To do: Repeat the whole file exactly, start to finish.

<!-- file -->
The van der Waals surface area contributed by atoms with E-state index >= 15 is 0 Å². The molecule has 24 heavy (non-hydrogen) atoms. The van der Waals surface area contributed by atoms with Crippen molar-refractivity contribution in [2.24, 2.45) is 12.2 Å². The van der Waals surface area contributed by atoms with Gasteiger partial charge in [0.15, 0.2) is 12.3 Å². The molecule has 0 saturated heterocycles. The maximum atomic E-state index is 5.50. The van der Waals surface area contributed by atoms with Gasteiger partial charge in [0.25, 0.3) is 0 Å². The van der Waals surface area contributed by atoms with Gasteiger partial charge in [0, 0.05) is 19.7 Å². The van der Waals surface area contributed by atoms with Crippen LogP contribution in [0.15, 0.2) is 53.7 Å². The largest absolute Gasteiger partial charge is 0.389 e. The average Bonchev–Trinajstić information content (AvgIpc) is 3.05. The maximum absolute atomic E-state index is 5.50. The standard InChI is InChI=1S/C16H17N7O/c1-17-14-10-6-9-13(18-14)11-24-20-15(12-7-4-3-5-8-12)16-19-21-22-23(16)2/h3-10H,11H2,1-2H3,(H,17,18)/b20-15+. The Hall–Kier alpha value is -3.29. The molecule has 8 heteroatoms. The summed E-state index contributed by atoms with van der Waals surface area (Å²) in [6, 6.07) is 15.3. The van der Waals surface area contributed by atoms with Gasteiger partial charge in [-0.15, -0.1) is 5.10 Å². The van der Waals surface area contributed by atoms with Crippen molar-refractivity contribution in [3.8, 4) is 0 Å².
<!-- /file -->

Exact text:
The van der Waals surface area contributed by atoms with E-state index >= 15 is 0 Å². The molecule has 24 heavy (non-hydrogen) atoms. The van der Waals surface area contributed by atoms with Crippen molar-refractivity contribution in [2.24, 2.45) is 12.2 Å². The van der Waals surface area contributed by atoms with Gasteiger partial charge in [0.15, 0.2) is 12.3 Å². The molecule has 0 saturated heterocycles. The maximum atomic E-state index is 5.50. The van der Waals surface area contributed by atoms with Gasteiger partial charge in [0.25, 0.3) is 0 Å². The van der Waals surface area contributed by atoms with Gasteiger partial charge in [0, 0.05) is 19.7 Å². The van der Waals surface area contributed by atoms with Crippen LogP contribution in [0.15, 0.2) is 53.7 Å². The largest absolute Gasteiger partial charge is 0.389 e. The average Bonchev–Trinajstić information content (AvgIpc) is 3.05. The maximum absolute atomic E-state index is 5.50. The standard InChI is InChI=1S/C16H17N7O/c1-17-14-10-6-9-13(18-14)11-24-20-15(12-7-4-3-5-8-12)16-19-21-22-23(16)2/h3-10H,11H2,1-2H3,(H,17,18)/b20-15+. The Hall–Kier alpha value is -3.29. The molecule has 8 heteroatoms. The summed E-state index contributed by atoms with van der Waals surface area (Å²) in [6, 6.07) is 15.3. The van der Waals surface area contributed by atoms with Gasteiger partial charge in [-0.15, -0.1) is 5.10 Å². The van der Waals surface area contributed by atoms with Crippen molar-refractivity contribution in [3.8, 4) is 0 Å².